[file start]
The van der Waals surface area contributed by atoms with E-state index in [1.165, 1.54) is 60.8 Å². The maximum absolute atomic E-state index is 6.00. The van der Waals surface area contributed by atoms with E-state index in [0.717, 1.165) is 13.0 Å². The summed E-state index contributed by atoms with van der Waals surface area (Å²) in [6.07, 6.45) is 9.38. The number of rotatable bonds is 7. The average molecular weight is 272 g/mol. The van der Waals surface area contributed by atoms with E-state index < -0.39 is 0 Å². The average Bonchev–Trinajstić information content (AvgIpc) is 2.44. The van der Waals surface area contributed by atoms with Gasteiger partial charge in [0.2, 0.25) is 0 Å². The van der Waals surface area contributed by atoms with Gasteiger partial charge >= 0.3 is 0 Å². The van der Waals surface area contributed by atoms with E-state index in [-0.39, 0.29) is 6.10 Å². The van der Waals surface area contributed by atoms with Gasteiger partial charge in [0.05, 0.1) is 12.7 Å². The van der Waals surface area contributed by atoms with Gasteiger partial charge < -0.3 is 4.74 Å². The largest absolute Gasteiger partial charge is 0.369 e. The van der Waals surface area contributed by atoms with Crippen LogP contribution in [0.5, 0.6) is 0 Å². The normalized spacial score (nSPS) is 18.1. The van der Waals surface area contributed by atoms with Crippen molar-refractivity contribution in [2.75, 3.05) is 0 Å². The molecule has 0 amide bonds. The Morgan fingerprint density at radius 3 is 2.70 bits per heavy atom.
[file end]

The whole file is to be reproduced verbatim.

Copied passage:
The van der Waals surface area contributed by atoms with E-state index in [1.165, 1.54) is 60.8 Å². The maximum absolute atomic E-state index is 6.00. The van der Waals surface area contributed by atoms with E-state index in [0.717, 1.165) is 13.0 Å². The summed E-state index contributed by atoms with van der Waals surface area (Å²) in [6.07, 6.45) is 9.38. The number of rotatable bonds is 7. The average molecular weight is 272 g/mol. The van der Waals surface area contributed by atoms with E-state index < -0.39 is 0 Å². The average Bonchev–Trinajstić information content (AvgIpc) is 2.44. The van der Waals surface area contributed by atoms with Gasteiger partial charge in [0.2, 0.25) is 0 Å². The van der Waals surface area contributed by atoms with Gasteiger partial charge >= 0.3 is 0 Å². The van der Waals surface area contributed by atoms with E-state index in [-0.39, 0.29) is 6.10 Å². The van der Waals surface area contributed by atoms with Gasteiger partial charge in [0.05, 0.1) is 12.7 Å². The van der Waals surface area contributed by atoms with Gasteiger partial charge < -0.3 is 4.74 Å². The largest absolute Gasteiger partial charge is 0.369 e. The van der Waals surface area contributed by atoms with Crippen LogP contribution in [0.5, 0.6) is 0 Å². The normalized spacial score (nSPS) is 18.1. The van der Waals surface area contributed by atoms with Crippen molar-refractivity contribution in [2.75, 3.05) is 0 Å². The molecule has 0 amide bonds. The Morgan fingerprint density at radius 3 is 2.70 bits per heavy atom.